Hyde refused to join the Hawaiian League, “objecting to the secret, underhand plottings involved in such a style of procedure.” But his co-trustee Cooke was among the first to sign up. Kamehameha School principal Oleson was on its executive committee and vice principal Henry S. Townsend, was a member.
Members pledged to keep the League secret and to “protect the white community” of the kingdom “against any arbitrary or oppressive action of the government.”
The League held its first meeting at the home of Sanford B. Dole. By June 30, 1887, it had 405 members. Meetings usually took place in the evening, and in different parts of the city, to frustrate police efforts to gather information on them.
The revolution was bloodless.
Kalakaua was stripped of power and the government fell into the hands of the Hawaiian League. On July 5, 1887, the Honolulu Rifles were ordered out in full uniform. Their cartridge belts were full. Charles Bishop’s nephew, Eben Faxon Bishop, was one of the officers as a first lieutenant of Company B. In addition, League members armed themselves.
At the palace a New York Herald correspondent asked King Kalakaua:
“What means have you of self-defense?”
“I have my bodyguard of sixty men, who are passably well armed and drilled,” he replied, “an Austrian battery of six field pieces, two brass cannon with sweeping fire, good bolts to outside doors and good hearts within. Then, too, there are two companies of native volunteers called the Queen’s and King’s Own, composed mainly of old retainers.”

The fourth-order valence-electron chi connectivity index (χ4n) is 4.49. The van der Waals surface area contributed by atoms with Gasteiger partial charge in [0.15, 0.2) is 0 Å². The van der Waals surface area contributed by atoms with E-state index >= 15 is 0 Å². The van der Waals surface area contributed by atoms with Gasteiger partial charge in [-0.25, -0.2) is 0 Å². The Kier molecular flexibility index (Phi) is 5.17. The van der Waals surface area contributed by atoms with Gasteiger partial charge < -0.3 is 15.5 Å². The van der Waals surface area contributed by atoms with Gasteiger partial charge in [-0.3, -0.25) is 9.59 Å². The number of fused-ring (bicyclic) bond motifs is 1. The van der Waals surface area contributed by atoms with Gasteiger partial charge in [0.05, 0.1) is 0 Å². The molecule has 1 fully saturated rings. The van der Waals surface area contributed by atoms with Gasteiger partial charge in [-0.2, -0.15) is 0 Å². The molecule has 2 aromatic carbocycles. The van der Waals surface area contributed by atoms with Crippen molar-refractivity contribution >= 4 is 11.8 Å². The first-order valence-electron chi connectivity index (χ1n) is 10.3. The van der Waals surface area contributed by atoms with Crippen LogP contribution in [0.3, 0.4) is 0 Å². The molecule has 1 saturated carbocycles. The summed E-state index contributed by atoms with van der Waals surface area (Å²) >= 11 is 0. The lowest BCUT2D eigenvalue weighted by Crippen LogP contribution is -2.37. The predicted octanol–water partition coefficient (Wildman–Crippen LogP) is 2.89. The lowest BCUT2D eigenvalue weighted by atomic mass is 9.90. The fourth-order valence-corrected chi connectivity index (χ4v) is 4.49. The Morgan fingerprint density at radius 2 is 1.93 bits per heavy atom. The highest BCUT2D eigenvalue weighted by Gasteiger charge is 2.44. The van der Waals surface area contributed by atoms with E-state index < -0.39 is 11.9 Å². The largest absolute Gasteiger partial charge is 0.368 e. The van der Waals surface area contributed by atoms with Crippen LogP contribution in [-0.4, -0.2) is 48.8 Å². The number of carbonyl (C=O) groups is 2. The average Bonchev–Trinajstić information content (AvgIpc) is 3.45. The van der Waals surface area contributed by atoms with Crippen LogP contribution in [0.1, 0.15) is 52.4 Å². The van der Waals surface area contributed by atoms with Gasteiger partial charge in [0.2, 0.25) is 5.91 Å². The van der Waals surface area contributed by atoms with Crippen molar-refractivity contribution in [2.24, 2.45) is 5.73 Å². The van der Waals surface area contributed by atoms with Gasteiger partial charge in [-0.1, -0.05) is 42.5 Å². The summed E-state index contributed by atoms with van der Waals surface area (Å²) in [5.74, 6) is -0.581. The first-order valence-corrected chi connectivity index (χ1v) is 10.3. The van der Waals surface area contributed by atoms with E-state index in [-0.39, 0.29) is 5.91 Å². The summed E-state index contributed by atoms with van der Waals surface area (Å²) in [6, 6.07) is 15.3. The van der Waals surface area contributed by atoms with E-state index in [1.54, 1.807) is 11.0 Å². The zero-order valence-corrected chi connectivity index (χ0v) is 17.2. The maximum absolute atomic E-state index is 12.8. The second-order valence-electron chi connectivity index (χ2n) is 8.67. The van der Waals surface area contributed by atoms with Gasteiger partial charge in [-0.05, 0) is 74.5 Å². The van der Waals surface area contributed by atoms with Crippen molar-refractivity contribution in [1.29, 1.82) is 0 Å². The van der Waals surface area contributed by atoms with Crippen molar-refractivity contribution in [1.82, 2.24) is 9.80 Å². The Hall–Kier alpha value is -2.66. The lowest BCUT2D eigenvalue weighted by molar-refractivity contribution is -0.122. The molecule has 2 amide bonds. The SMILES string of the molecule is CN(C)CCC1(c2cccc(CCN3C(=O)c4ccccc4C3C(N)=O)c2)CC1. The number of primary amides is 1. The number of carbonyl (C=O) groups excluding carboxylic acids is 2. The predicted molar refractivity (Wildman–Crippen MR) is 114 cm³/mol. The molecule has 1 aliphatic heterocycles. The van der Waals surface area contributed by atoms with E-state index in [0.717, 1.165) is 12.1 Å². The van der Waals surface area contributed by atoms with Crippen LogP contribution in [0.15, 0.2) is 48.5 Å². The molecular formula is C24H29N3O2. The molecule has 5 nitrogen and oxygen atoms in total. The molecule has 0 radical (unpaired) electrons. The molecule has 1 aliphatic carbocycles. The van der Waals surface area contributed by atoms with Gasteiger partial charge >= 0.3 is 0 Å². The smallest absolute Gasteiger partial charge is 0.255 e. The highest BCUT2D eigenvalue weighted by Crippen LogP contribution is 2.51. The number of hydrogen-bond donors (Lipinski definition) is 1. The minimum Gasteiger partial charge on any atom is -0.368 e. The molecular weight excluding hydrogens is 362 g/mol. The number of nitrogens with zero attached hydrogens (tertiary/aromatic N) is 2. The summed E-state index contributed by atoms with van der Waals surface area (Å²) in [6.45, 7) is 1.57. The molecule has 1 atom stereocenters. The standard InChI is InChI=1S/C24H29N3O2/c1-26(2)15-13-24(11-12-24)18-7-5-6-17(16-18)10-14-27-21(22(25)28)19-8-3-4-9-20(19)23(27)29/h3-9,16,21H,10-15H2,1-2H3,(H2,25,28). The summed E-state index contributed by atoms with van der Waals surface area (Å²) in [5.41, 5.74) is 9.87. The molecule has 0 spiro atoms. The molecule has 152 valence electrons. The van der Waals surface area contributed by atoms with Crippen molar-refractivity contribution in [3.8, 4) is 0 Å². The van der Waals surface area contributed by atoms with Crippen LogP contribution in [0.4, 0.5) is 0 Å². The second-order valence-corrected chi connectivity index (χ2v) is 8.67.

“But outside, as I understand it, there are three hundred men, over a thousand rifles and ammunition enough for a siege.”
“Yes,” replied the king, nervously wetting his lips, “but they have not got in yet.”
Hyde told a different story. He wrote that Kalakaua had “ordered his military to assemble at the palace Friday night, but only 20 assembled out of 200. When he asked them how many would fight for him, only 2 said they would.”
Hyde also wrote: “The backbone of the whole movement is the money furnished by some of our capitalists, while the brains came largely from the ‘missionary ring’ and the muscle from the sturdy mechanics, carpenters, and masons and machinists who have no great regard for royalty but do believe in right and justice.”
A man credited with financing the revolution was Trustee Damon, the banker. In July 1889, the “reform” cabinet named him minister of finance. Kalakaua died in 1893 and was succeeded by Queen Lili‘uokalani.
– Bob Dye is a Kailua historian and writer.